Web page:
A couple of months after PhillyMag profiled local chef Marc Vetri and his “Eatiquette” plan to create healthier school lunches in Philadelphia, the program is starting to enjoy increased publicity. AP reports on the program today:
It sounds more like a restaurant order than a school lunch menu: baked ziti with a side of roasted fennel salad and, for dessert, cinnamon apple rice pudding.
But that’s one of the meals offered in the cafeteria at People For People Charter School in Philadelphia. And it’s served family-style. Students pass serving dishes around circular tables, where they eat off plates, not cafeteria trays, and use silverware instead of plastic utensils.
Eatiquette is predicated on the use of fresh ingredients prepared on site. Processed meats are prohibited, and schools follow seasonal menu cycles to ensure there’s no need for canned or frozen produce. The Vetri Foundation For Children donates round tables and chairs to replace traditional rectangular tables and bench seating.
The program is costlier—$1.50 per meal, which is higher than school lunches typically cost—which caused the conservative Washington Times to sniff about the work of the “food police” in Philadelphia. But those costs are going to be important when this also happened this week:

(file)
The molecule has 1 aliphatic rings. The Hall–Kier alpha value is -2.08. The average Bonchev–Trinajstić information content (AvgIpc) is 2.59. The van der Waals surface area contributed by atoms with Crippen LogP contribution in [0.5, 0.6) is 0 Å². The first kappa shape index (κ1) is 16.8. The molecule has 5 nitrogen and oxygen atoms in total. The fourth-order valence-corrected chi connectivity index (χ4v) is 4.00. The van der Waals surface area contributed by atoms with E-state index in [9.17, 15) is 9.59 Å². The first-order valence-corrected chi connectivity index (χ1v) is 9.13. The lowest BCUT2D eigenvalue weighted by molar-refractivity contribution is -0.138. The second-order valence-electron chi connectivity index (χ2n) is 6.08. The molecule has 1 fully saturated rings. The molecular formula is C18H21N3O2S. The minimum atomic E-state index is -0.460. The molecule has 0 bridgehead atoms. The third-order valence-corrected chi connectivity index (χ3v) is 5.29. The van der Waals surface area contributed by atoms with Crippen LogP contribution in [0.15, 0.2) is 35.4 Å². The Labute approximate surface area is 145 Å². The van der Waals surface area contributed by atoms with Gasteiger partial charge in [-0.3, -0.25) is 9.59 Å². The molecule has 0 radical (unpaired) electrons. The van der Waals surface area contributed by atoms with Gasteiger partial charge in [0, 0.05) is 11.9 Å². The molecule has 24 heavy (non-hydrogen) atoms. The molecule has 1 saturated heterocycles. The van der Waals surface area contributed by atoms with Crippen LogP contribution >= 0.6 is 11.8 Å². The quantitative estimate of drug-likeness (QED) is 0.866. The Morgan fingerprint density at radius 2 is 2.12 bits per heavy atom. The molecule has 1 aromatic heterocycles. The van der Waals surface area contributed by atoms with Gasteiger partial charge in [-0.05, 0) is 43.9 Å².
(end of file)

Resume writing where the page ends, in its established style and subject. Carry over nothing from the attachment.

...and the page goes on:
The Philadelphia School District wants its teachers to lengthen their workdays, give back up to 13 perent of their salaries, and forego pay raises at least until 2017. It wants to reduce the money paid out to departing employees, weaken seniority and give principals full authority over hiring and firing teachers.
Philadelphia Federation of Teachers officials on Tuesday confirmed some details of the district’s initial contract proposal, which the Inquirer has obtained. School officials have been saying for months that they need up to $180 million in labor givebacks annually to avert a five-year deficit of more than $1 billion.
The teachers union, of course, isn’t too hot on the proposal. And Vetri’s program is in only four schools, so far, with officials looking for grants to help afford it. But it would appear there’s only so much money to go around.